First, there was Students for Daniels, and now two conservatives want to draft Rep. Mike Pence (R.-Ind.) for president.
First, he accused Republicans of responsibility for the Arizona murders, and now Paul Krugman accuses conservatives of wanting to keep Americans uninsured. Yuval Levin explains that neither CBO or the White House claim "the law will actually reduce health-care spending or the rise of health-care costs--which are the actual problems at the core of our health-care dilemma and the reason why insurance has moved out of the reach of a growing number of American families." He also points to the "array" of Republican alternatives. I guess Krugman is going the Keith Olbermann route.
First, liberals championed the counter-productive (from their standpoint) filibuster reform, and now they may have blown it on the call for "civility," Mickey Kaus argues. "If a 'civility' crusade succeeds in getting the most volatile Republicans to cool it and stop irritating the center, it won't be doing Obama's work for him. It will be doing John Boehner's work for him."
First, J Street escorted Richard Goldstone around Capitol Hill, and now the Israel-bashing group puts out this: "J Street is speaking out against the Knesset's approval of a commission of inquiry into Israeli human rights and civil society non-governmental organizations. We are deeply troubled by the increasing strands of racism, authoritarianism and McCarthyism emerging throughout Israel's politics and society." Why, that sounds like the demonization, delegitimization and double standards that Hannah Rosenthal would deplore.
First, civil rights groups wanted no one judged on the basis of race, and now many liberal groups get in a tizzy about that idea. This statement by Ohio Gov. John Kasich is what got the Southern Christian Leadership Conference bent out of shape: "I want the best possible team I can get, and, hopefully, we will be in a position that we are fully diverse as we go forward. But I can't say I need to find somebody to fit this metric, not when I am trying to get a state that is in deep trouble out of trouble." Really, if we start judging people on the content of their character and their own abilities, where will it lead?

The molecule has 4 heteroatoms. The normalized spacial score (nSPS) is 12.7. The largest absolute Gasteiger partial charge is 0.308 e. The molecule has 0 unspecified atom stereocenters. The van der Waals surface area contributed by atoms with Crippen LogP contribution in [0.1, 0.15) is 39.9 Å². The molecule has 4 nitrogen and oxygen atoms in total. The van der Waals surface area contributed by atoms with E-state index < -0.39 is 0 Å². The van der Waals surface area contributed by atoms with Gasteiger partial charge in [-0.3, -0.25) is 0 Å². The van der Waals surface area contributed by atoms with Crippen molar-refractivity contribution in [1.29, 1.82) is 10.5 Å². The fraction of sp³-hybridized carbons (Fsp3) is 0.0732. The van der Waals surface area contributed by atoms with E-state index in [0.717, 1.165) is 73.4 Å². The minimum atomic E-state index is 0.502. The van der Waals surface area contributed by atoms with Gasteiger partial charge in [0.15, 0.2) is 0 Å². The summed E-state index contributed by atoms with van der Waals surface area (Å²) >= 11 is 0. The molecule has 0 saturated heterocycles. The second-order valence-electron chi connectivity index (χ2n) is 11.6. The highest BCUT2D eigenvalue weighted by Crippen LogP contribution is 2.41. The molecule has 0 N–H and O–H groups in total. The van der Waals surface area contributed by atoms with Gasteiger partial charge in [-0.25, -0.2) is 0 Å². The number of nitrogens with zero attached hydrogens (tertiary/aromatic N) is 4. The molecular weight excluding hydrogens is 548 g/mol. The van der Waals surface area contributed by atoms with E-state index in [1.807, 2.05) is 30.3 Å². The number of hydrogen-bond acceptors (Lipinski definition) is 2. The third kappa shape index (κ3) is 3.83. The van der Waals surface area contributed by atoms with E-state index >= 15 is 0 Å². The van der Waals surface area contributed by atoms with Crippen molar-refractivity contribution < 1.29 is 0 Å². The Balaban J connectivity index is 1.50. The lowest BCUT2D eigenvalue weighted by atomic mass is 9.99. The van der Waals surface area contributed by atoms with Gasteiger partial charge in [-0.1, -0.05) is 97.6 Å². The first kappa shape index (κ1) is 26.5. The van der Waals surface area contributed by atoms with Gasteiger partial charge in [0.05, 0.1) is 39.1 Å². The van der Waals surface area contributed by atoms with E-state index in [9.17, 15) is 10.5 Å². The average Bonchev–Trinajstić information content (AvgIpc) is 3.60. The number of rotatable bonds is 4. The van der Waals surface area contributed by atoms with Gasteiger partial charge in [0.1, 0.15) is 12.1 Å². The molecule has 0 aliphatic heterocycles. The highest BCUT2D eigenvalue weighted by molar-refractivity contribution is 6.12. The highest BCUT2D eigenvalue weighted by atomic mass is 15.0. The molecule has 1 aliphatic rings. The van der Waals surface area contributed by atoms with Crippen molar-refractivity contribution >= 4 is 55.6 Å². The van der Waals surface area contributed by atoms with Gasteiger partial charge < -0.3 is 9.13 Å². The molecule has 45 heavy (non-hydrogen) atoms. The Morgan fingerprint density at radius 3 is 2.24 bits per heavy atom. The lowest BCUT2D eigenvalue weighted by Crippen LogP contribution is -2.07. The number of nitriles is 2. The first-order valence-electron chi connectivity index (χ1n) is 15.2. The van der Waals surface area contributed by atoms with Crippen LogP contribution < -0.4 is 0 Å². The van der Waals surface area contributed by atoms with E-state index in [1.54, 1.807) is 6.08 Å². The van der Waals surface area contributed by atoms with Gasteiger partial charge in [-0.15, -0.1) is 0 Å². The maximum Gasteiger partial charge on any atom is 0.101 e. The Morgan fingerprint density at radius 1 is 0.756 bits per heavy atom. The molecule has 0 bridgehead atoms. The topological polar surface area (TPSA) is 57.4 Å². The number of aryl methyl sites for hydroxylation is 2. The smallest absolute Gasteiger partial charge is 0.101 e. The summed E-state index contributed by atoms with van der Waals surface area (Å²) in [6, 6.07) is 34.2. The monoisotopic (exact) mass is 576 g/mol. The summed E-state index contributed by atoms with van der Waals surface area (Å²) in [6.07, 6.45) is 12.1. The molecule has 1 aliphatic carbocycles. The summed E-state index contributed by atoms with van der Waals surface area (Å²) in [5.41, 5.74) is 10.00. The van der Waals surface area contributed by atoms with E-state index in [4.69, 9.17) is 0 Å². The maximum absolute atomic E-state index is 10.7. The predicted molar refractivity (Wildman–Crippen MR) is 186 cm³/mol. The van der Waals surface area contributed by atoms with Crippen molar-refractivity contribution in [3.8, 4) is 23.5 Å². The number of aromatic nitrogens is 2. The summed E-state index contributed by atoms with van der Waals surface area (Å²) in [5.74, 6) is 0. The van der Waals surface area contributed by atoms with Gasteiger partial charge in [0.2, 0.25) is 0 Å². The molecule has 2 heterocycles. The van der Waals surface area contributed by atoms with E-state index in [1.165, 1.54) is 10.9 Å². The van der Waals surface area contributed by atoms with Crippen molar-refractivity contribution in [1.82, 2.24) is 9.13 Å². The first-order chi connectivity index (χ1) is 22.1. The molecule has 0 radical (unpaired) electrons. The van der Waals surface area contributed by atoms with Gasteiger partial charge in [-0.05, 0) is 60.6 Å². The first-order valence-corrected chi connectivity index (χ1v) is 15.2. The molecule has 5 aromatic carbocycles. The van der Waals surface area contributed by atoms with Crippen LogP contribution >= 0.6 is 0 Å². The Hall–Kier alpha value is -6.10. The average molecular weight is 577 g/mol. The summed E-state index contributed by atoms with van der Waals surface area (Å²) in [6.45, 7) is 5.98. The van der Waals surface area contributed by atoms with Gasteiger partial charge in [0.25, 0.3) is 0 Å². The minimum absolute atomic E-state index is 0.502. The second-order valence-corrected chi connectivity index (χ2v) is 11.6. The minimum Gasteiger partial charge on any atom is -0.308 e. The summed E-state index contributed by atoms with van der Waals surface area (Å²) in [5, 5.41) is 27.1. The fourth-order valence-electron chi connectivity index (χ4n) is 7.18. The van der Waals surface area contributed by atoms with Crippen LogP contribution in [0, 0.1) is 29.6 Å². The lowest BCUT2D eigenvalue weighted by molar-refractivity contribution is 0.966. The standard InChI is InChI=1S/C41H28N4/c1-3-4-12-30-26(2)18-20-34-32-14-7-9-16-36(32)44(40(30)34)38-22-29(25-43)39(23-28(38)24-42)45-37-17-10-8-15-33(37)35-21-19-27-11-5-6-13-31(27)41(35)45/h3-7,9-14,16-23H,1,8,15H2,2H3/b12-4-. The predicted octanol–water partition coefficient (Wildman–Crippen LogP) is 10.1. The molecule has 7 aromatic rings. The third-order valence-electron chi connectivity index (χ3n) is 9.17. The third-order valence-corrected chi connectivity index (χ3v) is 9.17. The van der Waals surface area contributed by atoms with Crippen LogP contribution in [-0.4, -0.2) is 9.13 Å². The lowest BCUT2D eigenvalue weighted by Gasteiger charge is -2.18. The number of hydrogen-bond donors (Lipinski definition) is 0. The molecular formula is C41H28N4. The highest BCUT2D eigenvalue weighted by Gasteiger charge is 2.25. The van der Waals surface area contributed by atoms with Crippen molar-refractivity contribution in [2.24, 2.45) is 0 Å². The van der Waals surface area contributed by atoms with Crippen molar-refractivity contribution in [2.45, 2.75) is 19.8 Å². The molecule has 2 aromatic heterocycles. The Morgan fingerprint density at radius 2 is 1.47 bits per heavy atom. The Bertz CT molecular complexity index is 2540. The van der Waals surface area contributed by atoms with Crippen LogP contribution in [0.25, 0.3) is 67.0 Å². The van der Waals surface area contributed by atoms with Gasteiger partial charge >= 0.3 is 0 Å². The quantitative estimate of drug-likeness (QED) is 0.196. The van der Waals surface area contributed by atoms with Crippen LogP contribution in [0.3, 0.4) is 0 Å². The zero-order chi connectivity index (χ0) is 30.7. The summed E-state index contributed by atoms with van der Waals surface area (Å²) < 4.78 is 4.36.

"First Minnesota's Tim Pawlenty, now Haley Barbour" is putting off a decision on a 2012 run until the spring, Jim Geraghty tells us.
First, Obama fails to meet with Chinese dissidents, and now he hosts their oppressor. Ellen Bork reminds us that Obama didn't meet with dissidents in China and has been steering clear here at home of "people who would have offended Chinese leaders -- people like Harry Wu, the former prisoner of China's laogai, or forced labor camps; Rebiya Kadeer, the exiled Uighur leader; Ngawang Sandrol, a Tibetan nun jailed and tortured for her songs of praise for the Dalai Lama; Wang Juntao, a former Tiananmen protester; or Wan Yanhai, a famous AIDS activist and longtime associate of Liu Xiaobo -- they were absent." The administration is talking a better game on human rights, but it's policy seems little different.
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